You can't pursue any sort of career for long before you realize that advancement and promotions are not always handed to the most effective or competent people. Whether I am talking with engineers at GM or Ford (there's a glut of these folks in my neck of the woods), with professors and school administrators, or with old colleagues in publishing, everyone has a story or two about incompetence they've witnessed in the upper echelons of their fields.
An article from the Harvard Business Review website (August 2013) looks at this question through the lens of gender equality. The post's rather cheeky title is "Why Do So Many Incompetent Men Become Leaders?" As the author puts it, “The main reason for the uneven management sex ratio is our inability to discern between confidence and competence,” and it's that last bit that hits me as true. I am not sure about the gender gap and its causes, but I do believe people have difficulty recognizing the incompetence that sometimes lurks behind a confident façade.
Citing an article in the American Psychologist from 1994, the author goes on to say: “In fact, most leaders — whether in politics or business — fail. That has always been the case: the majority of nations, companies, societies and organizations are poorly managed, as indicated by their longevity, revenues, and approval ratings, or by the effects they have on their citizens, employees, subordinates or members. Good leadership has always been the exception, not the norm.”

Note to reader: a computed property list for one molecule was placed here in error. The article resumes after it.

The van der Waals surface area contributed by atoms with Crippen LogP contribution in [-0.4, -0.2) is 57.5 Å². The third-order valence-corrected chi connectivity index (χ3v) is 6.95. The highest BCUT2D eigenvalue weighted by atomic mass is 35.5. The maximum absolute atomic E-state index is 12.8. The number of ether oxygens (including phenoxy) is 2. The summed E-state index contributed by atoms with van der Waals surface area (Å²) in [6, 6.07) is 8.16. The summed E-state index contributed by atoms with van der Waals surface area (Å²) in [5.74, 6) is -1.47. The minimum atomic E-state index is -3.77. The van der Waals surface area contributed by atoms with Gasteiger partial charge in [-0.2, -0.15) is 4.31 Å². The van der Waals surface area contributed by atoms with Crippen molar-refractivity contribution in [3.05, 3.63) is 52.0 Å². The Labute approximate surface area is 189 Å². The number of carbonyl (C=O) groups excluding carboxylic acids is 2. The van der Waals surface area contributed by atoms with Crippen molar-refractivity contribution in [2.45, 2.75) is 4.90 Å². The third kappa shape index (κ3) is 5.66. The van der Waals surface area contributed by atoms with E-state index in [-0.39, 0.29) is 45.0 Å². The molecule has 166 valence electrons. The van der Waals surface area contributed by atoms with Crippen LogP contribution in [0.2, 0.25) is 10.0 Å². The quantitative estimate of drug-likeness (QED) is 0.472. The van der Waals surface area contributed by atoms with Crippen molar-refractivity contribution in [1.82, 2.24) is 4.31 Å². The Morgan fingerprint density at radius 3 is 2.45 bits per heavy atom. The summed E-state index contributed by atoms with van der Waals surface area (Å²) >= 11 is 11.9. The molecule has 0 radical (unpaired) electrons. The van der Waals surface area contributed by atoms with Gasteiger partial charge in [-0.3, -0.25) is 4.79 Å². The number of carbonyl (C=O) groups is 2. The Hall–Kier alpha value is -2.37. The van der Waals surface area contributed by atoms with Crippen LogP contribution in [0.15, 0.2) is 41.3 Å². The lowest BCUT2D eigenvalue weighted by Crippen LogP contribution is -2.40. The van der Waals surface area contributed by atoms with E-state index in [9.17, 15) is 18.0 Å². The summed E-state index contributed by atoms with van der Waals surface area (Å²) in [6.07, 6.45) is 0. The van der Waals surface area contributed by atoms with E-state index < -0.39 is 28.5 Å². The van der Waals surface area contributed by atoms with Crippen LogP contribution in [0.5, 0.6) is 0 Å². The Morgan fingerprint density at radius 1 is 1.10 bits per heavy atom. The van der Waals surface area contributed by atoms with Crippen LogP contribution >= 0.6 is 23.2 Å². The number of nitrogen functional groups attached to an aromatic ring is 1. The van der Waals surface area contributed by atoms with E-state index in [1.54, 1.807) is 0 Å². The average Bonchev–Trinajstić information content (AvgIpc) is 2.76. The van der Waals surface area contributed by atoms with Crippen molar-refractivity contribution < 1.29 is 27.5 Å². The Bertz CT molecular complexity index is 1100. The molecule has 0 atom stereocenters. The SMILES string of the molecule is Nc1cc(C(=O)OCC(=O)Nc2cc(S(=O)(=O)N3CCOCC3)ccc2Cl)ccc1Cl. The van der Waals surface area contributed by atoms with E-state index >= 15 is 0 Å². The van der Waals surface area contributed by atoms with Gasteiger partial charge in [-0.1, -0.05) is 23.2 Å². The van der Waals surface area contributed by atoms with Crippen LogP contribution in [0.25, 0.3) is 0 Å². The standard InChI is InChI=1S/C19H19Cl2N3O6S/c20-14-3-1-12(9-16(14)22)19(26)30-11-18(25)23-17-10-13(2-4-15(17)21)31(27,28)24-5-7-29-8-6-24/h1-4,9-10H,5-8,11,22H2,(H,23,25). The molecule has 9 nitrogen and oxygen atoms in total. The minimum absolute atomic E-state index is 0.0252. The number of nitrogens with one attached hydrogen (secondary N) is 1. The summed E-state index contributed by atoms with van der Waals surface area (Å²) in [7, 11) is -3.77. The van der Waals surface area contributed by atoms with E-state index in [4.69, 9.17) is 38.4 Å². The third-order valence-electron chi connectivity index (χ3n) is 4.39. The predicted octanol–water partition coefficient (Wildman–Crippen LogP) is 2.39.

So if we admit that most organizations have difficulty recognizing the traits that make for an effective leader — and I am not necessarily ready to admit that — what's a board to do? One of the things the article highlights is that our culture has a flawed image of what a leader should be, an image that “embodies many of the characteristics commonly found in personality disorders, such as narcissism, psychopathy, histrionic or Machiavellian personalities.”
Christian seminaries are uniquely equipped to deconstruct the culturally prevalent image of a successful leader and create an ideal based on the leadership of Christ — an ambitious undertaking that turns the whole idea on its head.
The question is, What would that look like?
(To explore that idea a bit, see "The Greatest Leader of All," published earlier this year on the Forbes website.)
Image: Adapted from "Christ Washing the Feet of the Apostles" by Meister des Hausbuches, 1475 (Gemäldegalerie, Berlin).